"I thought that God put me on the earth without asking if I wanted to be a woman or what color I would prefer to be. I could not help it if he gave me skin so black it was blue, a face not exactly dripping with beauty. But I was content, and maybe if I had to choose right now, in this precise moment, I would choose this bluish skin and this face without dripping beauty."
"And I finally understood what a Negro is: both wind and sail at the same time, drummer and dancer, a first-class fake who forces himself to gather basketsful of the sweetness that falls from the sky in some places, and that sweetness that does not fall on him, he makes it up, and that at least is what he has, if he has nothing else."
"Native always means people who belong somewhere else, because they had once belonged somewhere. That shows that the white race does not really think they belong anywhere because they think of everybody else as native."
"... it is not the color of the skin that makes the man or the woman, but the principle formed in the soul. Brilliant wit will shine, come from whence it will; and genius and talent will not hide the brightness of its lustre."
"Please stop using the word "Negro."... We are the only human beings in the world with fifty-seven variety of complexions who are classed together as a single racial unit. Therefore, we are really truly colored people, and that is the only name in the English language which accurately describes us."
"I never wear my best coat on a journey, though perchance I could show a certificate to prove that I have a more costly one, at least, at home, if that were all that a gentleman required. It is not wise for a traveler to go dressed. I should no more think of it than of putting on a clean dicky and blacking my shoes to go a-fishing; as if you were going out to dine, when, in fact, the genuine traveler is going out to work hard, and fare harder,--to eat a crust by the wayside whenever he can get it. Honest traveling is about as dirty work as you can do, and a man needs a pair of overalls for it. As for blacking my shoes in such a case, I should as soon think of blacking my face."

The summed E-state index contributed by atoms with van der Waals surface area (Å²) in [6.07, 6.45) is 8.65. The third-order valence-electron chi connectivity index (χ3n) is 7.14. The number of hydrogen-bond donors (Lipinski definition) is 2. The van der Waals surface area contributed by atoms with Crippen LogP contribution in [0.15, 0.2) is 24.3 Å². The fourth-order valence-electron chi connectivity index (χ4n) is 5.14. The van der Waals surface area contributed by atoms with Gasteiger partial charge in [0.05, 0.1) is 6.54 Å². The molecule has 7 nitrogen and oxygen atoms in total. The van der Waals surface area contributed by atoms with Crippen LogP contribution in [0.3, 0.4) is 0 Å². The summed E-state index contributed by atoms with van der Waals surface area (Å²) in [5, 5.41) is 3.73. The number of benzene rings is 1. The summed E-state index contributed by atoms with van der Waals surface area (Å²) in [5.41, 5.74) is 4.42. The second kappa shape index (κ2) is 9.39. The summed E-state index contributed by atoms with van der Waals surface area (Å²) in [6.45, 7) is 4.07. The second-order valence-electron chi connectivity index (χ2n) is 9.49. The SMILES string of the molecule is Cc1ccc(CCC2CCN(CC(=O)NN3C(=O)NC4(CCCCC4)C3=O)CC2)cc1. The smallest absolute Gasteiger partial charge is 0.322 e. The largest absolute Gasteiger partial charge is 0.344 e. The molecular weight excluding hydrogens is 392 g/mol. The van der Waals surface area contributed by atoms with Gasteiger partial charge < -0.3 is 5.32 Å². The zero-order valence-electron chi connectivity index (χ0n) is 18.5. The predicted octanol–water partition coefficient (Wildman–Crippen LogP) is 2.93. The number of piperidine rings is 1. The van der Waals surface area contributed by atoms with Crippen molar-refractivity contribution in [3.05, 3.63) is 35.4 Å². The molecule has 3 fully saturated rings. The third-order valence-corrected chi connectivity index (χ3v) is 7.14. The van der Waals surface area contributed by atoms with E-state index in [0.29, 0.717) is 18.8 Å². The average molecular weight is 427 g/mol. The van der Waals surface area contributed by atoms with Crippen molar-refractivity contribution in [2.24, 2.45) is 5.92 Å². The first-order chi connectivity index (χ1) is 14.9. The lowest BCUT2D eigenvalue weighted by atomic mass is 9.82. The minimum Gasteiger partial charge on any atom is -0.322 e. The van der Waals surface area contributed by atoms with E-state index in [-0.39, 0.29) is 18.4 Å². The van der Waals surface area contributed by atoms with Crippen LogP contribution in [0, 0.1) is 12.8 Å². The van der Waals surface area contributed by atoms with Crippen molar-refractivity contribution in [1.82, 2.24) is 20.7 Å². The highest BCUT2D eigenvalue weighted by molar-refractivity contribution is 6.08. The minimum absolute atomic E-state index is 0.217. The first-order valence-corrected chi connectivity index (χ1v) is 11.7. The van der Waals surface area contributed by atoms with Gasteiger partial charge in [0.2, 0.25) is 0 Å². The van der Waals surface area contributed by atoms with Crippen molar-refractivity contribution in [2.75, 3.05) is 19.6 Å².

"Met face to face, these Indians in their native woods looked like the sinister and slouching fellows whom you meet picking up strings and paper in the streets of a city. There is, in fact, a remarkable and unexpected resemblance between the degraded savage and the lowest classes in a great city. The one is no more a child of nature than the other. In the progress of degradation the distinction of races is soon lost."
"A tanned skin is something more than respectable, and perhaps olive is a fitter color than white for a man,--a denizen of the woods. "The pale white man!" I do not wonder that the African pitied him."
"To me, the black black woman is our essential mother--the blacker she is the more us she is--and to see the hatred that is turnedon her is enough to make me despair, almost entirely, of our future as a people."
"The intellect,--that is miraculous! Who has it, has the talisman: his skin and bones, though they were of the color of night, aretransparent, and the everlasting stars shine through, with attractive beams."
"If the black man is feeble and not important to the existing races, not on a parity with the best race, the black man must serve,and be exterminated. But if the black man carries in his bosom an indispensable element of a new and coming civilization; for the sake of that element, no wrong nor strength nor circumstance can hurt him: he will survive and play his part. So now, the arrival in the world of such men as Toussaint, and the Haytian heroes, or of the leaders of their race in Barbadoes and Jamaica, outweighs in good omen all the English and American humanity."
"Men hear gladly of the power of blood or race. Every body likes to know that his advantages cannot be attributed to air, soil, sea, or to local wealth, as mines and quarries, nor to laws and traditions, nor to fortune, but to superior brain, as it makes the praise more personal to him."